On its record, New Labour did not fail in office on any historic Labour terms. It was not thrown from power and as late as October 2007 would have won a fourth term.
However, New Labour did fail to notice various trends that emerged on its watch and renew itself in office. While a new generation was able to come through, 1992 – by definition of them being younger – no longer loomed large in their minds and nor did the tremendous work that went into stretching Labour’s reach into the centre-ground in the run-up to 1997.
On the legacy, as Progress argued in July 2011, New Labour was about three component parts. One – the policies. Mostly, these were right for their time. Occasionally proposals might have been lacking in ambition or proved insufficient to the challenge, but the result was overwhelming positive – things really did get better. Some have lasted the test of time and the Tories have been forced to adopt them. Others have been so hated by them – because of their redistributive nature – that they are now abolished, undermined or impeded on a daily basis. Many of these are defended by good people up and down the country, in council chambers and by cross-party alliances in the House of Lords. Two – the people. They did great things – but their time as frontline politicians has been and gone. Three – Labour’s political position: a grown up party of government, economically credible, keen to shape and own the future. The progressive centre-ground is the only position Labour has ever won from. Moreover, it is where lasting political change is made. Two realities the current Labour leadership refuse to accept.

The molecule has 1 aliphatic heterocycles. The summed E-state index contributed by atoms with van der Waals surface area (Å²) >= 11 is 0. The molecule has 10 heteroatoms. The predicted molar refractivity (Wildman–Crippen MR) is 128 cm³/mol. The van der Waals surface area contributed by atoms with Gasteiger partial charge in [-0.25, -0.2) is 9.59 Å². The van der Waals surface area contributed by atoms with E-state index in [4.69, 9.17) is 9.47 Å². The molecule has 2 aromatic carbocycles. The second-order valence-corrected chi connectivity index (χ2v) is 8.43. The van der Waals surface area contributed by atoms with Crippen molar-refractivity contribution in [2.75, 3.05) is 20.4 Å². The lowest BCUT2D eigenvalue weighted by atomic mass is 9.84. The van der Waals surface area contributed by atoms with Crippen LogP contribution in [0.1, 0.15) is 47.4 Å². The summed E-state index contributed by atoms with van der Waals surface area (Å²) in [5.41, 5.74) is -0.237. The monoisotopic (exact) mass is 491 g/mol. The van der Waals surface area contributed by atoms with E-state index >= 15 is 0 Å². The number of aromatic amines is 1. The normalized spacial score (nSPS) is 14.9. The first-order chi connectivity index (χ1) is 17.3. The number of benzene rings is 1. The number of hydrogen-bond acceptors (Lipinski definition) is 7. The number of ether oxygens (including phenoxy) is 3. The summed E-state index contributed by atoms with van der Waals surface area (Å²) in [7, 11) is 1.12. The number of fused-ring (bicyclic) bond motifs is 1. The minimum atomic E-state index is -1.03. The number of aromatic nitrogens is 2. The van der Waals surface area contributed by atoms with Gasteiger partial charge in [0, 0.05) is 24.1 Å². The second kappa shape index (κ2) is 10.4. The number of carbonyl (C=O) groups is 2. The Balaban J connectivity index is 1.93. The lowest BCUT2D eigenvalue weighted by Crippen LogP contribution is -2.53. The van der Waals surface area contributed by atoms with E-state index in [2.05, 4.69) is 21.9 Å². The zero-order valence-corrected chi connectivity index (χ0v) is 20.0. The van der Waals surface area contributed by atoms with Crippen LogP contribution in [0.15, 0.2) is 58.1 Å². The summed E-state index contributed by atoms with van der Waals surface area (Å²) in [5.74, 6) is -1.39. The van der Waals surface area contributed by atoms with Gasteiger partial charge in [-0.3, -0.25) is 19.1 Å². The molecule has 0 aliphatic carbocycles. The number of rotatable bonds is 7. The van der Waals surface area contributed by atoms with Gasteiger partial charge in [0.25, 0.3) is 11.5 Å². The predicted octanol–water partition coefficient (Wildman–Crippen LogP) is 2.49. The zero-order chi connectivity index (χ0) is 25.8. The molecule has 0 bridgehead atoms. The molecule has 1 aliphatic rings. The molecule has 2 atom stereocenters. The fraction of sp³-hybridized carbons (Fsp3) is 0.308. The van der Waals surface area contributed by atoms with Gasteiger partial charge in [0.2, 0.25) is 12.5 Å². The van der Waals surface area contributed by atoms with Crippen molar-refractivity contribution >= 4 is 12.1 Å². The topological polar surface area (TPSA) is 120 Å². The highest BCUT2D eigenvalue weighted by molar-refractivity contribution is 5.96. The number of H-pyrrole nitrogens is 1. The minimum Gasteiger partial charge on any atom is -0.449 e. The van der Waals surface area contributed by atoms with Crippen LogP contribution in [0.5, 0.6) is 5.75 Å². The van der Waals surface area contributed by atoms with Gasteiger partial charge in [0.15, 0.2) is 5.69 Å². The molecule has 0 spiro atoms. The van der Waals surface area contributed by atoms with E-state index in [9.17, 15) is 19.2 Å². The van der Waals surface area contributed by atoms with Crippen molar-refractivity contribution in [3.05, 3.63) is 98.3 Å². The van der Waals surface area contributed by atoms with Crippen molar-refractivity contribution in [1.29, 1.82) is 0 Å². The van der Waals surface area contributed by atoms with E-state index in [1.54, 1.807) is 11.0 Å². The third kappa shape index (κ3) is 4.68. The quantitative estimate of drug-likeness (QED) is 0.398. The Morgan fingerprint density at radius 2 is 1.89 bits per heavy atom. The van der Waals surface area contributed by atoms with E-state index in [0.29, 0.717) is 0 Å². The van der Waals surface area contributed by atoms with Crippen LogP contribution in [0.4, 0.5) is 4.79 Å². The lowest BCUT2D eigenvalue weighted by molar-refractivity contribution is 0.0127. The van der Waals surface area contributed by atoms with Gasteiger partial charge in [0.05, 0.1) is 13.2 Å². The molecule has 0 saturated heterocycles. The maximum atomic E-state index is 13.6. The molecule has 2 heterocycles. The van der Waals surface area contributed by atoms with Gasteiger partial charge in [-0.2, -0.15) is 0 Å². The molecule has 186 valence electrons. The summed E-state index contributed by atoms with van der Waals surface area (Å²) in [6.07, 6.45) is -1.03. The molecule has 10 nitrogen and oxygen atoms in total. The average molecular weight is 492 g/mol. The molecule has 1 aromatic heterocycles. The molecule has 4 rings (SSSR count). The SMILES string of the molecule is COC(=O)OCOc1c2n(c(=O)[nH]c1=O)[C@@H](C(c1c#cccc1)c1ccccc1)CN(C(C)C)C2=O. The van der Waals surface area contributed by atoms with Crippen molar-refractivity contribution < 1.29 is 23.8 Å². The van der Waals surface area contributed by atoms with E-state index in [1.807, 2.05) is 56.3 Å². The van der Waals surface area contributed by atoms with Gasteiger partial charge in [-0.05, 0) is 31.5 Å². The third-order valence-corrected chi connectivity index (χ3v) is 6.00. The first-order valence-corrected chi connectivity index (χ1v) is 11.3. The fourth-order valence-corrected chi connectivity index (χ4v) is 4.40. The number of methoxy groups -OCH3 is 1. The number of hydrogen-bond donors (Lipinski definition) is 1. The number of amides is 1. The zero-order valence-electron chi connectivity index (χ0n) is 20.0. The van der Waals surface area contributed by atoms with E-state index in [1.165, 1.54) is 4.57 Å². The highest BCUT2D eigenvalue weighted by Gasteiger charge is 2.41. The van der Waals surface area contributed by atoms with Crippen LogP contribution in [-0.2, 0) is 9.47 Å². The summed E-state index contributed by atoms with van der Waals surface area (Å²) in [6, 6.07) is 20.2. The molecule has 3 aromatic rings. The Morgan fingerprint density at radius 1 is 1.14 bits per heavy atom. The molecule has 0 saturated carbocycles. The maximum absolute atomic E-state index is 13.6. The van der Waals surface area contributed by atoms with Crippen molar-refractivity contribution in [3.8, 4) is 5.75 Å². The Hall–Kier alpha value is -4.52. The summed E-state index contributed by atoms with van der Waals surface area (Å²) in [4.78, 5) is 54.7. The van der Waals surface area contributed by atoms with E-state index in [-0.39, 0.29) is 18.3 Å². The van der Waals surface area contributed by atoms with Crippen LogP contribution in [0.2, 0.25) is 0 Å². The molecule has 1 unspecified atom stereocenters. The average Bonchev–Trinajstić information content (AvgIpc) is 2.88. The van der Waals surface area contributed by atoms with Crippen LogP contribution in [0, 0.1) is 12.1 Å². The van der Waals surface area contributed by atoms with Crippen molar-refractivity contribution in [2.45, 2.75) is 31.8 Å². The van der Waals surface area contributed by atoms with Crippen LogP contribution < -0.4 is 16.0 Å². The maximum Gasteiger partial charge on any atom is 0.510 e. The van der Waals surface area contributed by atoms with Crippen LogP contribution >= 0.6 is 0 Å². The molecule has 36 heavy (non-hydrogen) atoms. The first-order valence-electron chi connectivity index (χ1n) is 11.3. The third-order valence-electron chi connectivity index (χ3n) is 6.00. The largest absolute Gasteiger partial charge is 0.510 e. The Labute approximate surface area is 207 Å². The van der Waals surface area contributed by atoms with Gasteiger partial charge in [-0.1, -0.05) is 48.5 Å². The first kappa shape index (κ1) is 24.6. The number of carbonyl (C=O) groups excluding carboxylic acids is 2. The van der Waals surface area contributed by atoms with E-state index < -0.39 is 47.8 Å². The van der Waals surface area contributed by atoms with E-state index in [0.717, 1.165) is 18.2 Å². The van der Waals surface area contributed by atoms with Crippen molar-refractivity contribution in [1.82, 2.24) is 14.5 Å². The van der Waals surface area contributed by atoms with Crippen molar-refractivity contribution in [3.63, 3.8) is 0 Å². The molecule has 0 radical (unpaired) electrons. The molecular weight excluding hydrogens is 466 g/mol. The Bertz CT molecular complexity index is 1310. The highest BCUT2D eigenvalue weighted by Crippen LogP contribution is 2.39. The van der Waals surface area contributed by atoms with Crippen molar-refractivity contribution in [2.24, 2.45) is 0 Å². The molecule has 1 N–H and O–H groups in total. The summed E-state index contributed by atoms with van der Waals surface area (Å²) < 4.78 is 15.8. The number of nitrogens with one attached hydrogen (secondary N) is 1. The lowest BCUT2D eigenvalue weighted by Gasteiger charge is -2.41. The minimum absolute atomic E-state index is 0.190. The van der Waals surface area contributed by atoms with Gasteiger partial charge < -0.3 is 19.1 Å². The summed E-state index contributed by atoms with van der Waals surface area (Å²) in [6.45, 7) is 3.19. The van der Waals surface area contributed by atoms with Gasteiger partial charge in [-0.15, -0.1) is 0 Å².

No one wants to go back to the particular policies – or to the people – but continually rejecting the approach and the broad church that was New Labour is why the party has been in decline since late 2007.
Labour is now at a fork in the road. Its brand is being damaged day in, day out by the hard-left leadership and a failure to provide proper opposition. Blair asks, ‘in Tory high command, how much time do they spend worrying about the prospect of a Labour victory at the present time?’ He ‘would guess zero’ – and you can see why.
If Labour emerges from this failed hard-left experiment – and this is no certainty, particularly if Jon Lansman gets his secret plan to take over the Labour party resourced, Unite affiliates to Momentum and the ‘McDonnell amendment’ passed at conference – it will not be enough for the Labour party to prove it is not ‘ultra-left’, as the former prime minister puts it. ‘Labour has only ever won when it has been at the cutting edge of modernity’, he says.
Those who want to see the Tories thrown from office must internalise this reality. There is no going back to New Labour, only going forward with its ‘attitude of mind’.
Progressive centre-ground Labour politics does not come for free.
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20th anniversary 1997 victory, David Miliband, Ed Miliband, Iraq, Jeremy Corbyn, John Major, John McDonnell, Jon Lansman, New Labour, NHS, Tony Blair